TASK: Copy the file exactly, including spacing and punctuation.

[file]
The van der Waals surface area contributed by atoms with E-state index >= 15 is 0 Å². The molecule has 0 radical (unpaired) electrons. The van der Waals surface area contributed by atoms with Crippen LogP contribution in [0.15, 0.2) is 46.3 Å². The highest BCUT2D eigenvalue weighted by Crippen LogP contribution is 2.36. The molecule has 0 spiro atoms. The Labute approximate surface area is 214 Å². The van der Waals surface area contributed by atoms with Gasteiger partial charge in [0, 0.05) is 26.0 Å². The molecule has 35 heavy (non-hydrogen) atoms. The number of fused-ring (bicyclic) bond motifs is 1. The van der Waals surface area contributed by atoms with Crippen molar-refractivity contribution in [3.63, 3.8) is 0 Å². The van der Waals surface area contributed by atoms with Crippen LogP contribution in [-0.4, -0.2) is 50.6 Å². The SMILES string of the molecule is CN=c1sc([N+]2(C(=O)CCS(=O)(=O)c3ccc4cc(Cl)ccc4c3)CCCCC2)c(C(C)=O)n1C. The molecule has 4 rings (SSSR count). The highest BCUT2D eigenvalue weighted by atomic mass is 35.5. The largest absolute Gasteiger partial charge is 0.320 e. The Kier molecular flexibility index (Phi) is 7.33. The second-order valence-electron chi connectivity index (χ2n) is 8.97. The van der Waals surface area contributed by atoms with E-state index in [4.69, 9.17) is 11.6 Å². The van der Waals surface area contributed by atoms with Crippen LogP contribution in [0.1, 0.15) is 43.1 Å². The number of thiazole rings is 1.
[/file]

The van der Waals surface area contributed by atoms with E-state index >= 15 is 0 Å². The molecule has 0 radical (unpaired) electrons. The van der Waals surface area contributed by atoms with Crippen LogP contribution in [0.15, 0.2) is 46.3 Å². The highest BCUT2D eigenvalue weighted by Crippen LogP contribution is 2.36. The molecule has 0 spiro atoms. The Labute approximate surface area is 214 Å². The van der Waals surface area contributed by atoms with Gasteiger partial charge in [0, 0.05) is 26.0 Å². The molecule has 35 heavy (non-hydrogen) atoms. The number of fused-ring (bicyclic) bond motifs is 1. The van der Waals surface area contributed by atoms with Crippen molar-refractivity contribution in [3.63, 3.8) is 0 Å². The van der Waals surface area contributed by atoms with Crippen LogP contribution in [-0.4, -0.2) is 50.6 Å². The SMILES string of the molecule is CN=c1sc([N+]2(C(=O)CCS(=O)(=O)c3ccc4cc(Cl)ccc4c3)CCCCC2)c(C(C)=O)n1C. The molecule has 4 rings (SSSR count). The highest BCUT2D eigenvalue weighted by atomic mass is 35.5. The largest absolute Gasteiger partial charge is 0.320 e. The Kier molecular flexibility index (Phi) is 7.33. The second-order valence-electron chi connectivity index (χ2n) is 8.97. The van der Waals surface area contributed by atoms with E-state index in [4.69, 9.17) is 11.6 Å². The van der Waals surface area contributed by atoms with Crippen LogP contribution in [0.1, 0.15) is 43.1 Å². The number of thiazole rings is 1.